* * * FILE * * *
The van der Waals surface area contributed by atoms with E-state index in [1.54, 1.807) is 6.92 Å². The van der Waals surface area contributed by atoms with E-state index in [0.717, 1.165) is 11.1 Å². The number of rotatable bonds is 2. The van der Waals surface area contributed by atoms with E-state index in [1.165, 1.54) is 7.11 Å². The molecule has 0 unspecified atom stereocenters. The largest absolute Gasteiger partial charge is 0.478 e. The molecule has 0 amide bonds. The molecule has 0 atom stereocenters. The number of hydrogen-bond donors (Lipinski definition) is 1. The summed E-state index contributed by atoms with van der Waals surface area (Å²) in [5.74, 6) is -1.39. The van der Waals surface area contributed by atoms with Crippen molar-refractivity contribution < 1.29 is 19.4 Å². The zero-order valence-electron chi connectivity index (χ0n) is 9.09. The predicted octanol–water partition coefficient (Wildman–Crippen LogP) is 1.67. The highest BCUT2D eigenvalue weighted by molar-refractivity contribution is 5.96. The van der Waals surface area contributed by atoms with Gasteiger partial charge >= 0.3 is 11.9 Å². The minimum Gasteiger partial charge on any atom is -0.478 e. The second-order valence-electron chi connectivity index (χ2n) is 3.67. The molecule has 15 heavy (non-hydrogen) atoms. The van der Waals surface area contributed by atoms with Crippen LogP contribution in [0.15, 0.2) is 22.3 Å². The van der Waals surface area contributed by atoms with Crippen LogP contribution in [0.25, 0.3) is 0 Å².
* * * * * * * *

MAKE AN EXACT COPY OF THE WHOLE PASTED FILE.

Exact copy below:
The van der Waals surface area contributed by atoms with E-state index in [1.54, 1.807) is 6.92 Å². The van der Waals surface area contributed by atoms with E-state index in [0.717, 1.165) is 11.1 Å². The number of rotatable bonds is 2. The van der Waals surface area contributed by atoms with E-state index in [1.165, 1.54) is 7.11 Å². The molecule has 0 unspecified atom stereocenters. The largest absolute Gasteiger partial charge is 0.478 e. The molecule has 0 amide bonds. The molecule has 0 atom stereocenters. The number of hydrogen-bond donors (Lipinski definition) is 1. The summed E-state index contributed by atoms with van der Waals surface area (Å²) in [5.74, 6) is -1.39. The van der Waals surface area contributed by atoms with Crippen molar-refractivity contribution < 1.29 is 19.4 Å². The zero-order valence-electron chi connectivity index (χ0n) is 9.09. The predicted octanol–water partition coefficient (Wildman–Crippen LogP) is 1.67. The highest BCUT2D eigenvalue weighted by molar-refractivity contribution is 5.96. The van der Waals surface area contributed by atoms with Gasteiger partial charge >= 0.3 is 11.9 Å². The minimum Gasteiger partial charge on any atom is -0.478 e. The second-order valence-electron chi connectivity index (χ2n) is 3.67. The molecule has 15 heavy (non-hydrogen) atoms. The van der Waals surface area contributed by atoms with Crippen LogP contribution in [0.15, 0.2) is 22.3 Å². The van der Waals surface area contributed by atoms with Crippen LogP contribution in [0.25, 0.3) is 0 Å².